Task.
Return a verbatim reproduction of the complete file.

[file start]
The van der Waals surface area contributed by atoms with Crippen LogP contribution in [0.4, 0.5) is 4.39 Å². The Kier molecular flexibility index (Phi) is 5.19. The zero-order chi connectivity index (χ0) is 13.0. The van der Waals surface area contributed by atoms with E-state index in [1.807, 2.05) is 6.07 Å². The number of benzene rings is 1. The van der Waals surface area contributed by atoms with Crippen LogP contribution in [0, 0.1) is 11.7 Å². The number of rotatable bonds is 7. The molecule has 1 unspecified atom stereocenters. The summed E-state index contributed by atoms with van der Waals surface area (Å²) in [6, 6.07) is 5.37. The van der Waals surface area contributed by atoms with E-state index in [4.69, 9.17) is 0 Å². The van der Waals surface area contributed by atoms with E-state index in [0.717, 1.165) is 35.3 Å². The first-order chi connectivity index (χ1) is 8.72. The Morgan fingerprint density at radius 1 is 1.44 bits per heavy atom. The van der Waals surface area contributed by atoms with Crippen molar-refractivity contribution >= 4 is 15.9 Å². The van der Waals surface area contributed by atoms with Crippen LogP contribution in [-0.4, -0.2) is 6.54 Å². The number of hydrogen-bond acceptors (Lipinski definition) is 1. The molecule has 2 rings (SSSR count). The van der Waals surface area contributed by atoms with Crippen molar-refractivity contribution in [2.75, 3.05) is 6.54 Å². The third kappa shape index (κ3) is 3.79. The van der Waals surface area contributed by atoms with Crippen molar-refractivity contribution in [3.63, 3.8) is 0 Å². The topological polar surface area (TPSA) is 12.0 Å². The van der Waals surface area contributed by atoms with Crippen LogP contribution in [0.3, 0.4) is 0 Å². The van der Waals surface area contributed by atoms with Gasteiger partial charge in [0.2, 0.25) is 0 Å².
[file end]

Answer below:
The van der Waals surface area contributed by atoms with Crippen LogP contribution in [0.4, 0.5) is 4.39 Å². The Kier molecular flexibility index (Phi) is 5.19. The zero-order chi connectivity index (χ0) is 13.0. The van der Waals surface area contributed by atoms with E-state index in [1.807, 2.05) is 6.07 Å². The number of benzene rings is 1. The van der Waals surface area contributed by atoms with Crippen LogP contribution in [0, 0.1) is 11.7 Å². The number of rotatable bonds is 7. The molecule has 1 unspecified atom stereocenters. The summed E-state index contributed by atoms with van der Waals surface area (Å²) in [6, 6.07) is 5.37. The van der Waals surface area contributed by atoms with E-state index in [4.69, 9.17) is 0 Å². The van der Waals surface area contributed by atoms with E-state index in [0.717, 1.165) is 35.3 Å². The first-order chi connectivity index (χ1) is 8.72. The Morgan fingerprint density at radius 1 is 1.44 bits per heavy atom. The van der Waals surface area contributed by atoms with Crippen molar-refractivity contribution >= 4 is 15.9 Å². The van der Waals surface area contributed by atoms with Crippen LogP contribution in [-0.4, -0.2) is 6.54 Å². The number of hydrogen-bond acceptors (Lipinski definition) is 1. The molecule has 2 rings (SSSR count). The van der Waals surface area contributed by atoms with Crippen molar-refractivity contribution in [2.75, 3.05) is 6.54 Å². The third kappa shape index (κ3) is 3.79. The van der Waals surface area contributed by atoms with Crippen molar-refractivity contribution in [3.63, 3.8) is 0 Å². The topological polar surface area (TPSA) is 12.0 Å². The van der Waals surface area contributed by atoms with Crippen LogP contribution in [0.3, 0.4) is 0 Å². The van der Waals surface area contributed by atoms with Gasteiger partial charge in [0.2, 0.25) is 0 Å².